Show – don’t tell. For example, it is better to describe a scene, something like, “I trembled with an expectation that the dark shadow in the moonlit window was inside the room” rather than to say “I was afraid”.
Write metaphorically. For example, “A tiny green seed was planted in my mind and since green is the colour of fertility and growth, the idea sprouted and grew taller than the beanstalk.”
Use Language features to create visual, auditory, tactile and olfactory imagery. Similes- The wind tore at her face, like an angry tiger.
Strong verbs – tore, crashed, gurgled
Metaphors – A tiny green seed was planted in my mind.
adverbs and adjectives – briskly, gruffly
Point of view – a perspective from which the story is told.
A character in the story or, for example, a pair of ballet shoes use of first person “I” for the audience to become engaged use of third person, “he, she, they” for sustained story telling.
the present tense provides a strong sense of immediacy
past tense works well for most stories
a story set in the future is more difficult to achieve
a story told in flashback, starting from the ending, looking back on choices that brought the character to this point – sometimes works well if it is brought back into the present with skill.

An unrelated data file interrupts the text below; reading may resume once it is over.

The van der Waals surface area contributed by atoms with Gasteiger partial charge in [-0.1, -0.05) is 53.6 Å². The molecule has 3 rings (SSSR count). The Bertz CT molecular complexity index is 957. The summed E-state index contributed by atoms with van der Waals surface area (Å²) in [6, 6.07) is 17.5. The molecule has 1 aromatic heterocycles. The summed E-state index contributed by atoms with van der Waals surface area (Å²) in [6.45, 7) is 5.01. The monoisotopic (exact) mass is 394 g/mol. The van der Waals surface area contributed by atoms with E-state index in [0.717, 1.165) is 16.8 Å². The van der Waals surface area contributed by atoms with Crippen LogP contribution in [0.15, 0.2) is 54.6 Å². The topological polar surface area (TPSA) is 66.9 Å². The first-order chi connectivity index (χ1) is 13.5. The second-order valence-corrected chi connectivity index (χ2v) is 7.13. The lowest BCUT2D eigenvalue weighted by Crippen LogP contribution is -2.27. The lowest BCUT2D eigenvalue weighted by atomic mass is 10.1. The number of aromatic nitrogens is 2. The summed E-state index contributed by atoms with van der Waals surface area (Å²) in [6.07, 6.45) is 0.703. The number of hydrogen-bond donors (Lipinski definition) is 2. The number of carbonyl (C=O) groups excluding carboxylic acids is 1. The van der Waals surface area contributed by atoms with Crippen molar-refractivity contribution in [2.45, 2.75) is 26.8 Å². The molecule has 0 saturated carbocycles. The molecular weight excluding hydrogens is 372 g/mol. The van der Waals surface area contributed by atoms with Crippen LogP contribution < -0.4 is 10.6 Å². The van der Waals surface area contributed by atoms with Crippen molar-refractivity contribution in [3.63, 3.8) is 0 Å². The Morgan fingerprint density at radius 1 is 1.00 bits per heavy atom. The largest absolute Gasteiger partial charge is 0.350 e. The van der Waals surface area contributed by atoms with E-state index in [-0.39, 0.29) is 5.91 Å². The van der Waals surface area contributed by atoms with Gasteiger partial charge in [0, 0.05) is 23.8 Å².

Expression – use clear English with correct spelling and fluency of expression. Use the ‘s and contractions (I’m, don’t) correctly.
Use a Thesaurus to broaden your range of vocabulary: Choose words that accurately describe a situation. For example a disaster – crash, panic, caution, explosion, destruction, crisis.
include dialogue – conversations between characters to develop the character, personality, motivation or attitude – only essential details should be included.
punctuate direct speech correctly. For example, “The river moved,” she said, “I don’t recognise this place.” Always write on a new line when quoting direct speech.
introduction – engaging and interesting, for example, begin with a single word or short phrase correct paragraphing – use a new paragraph for each new idea, change of place, time or focus.
link paragraphs to each other
vary sentence lengths to help change tone and add interest.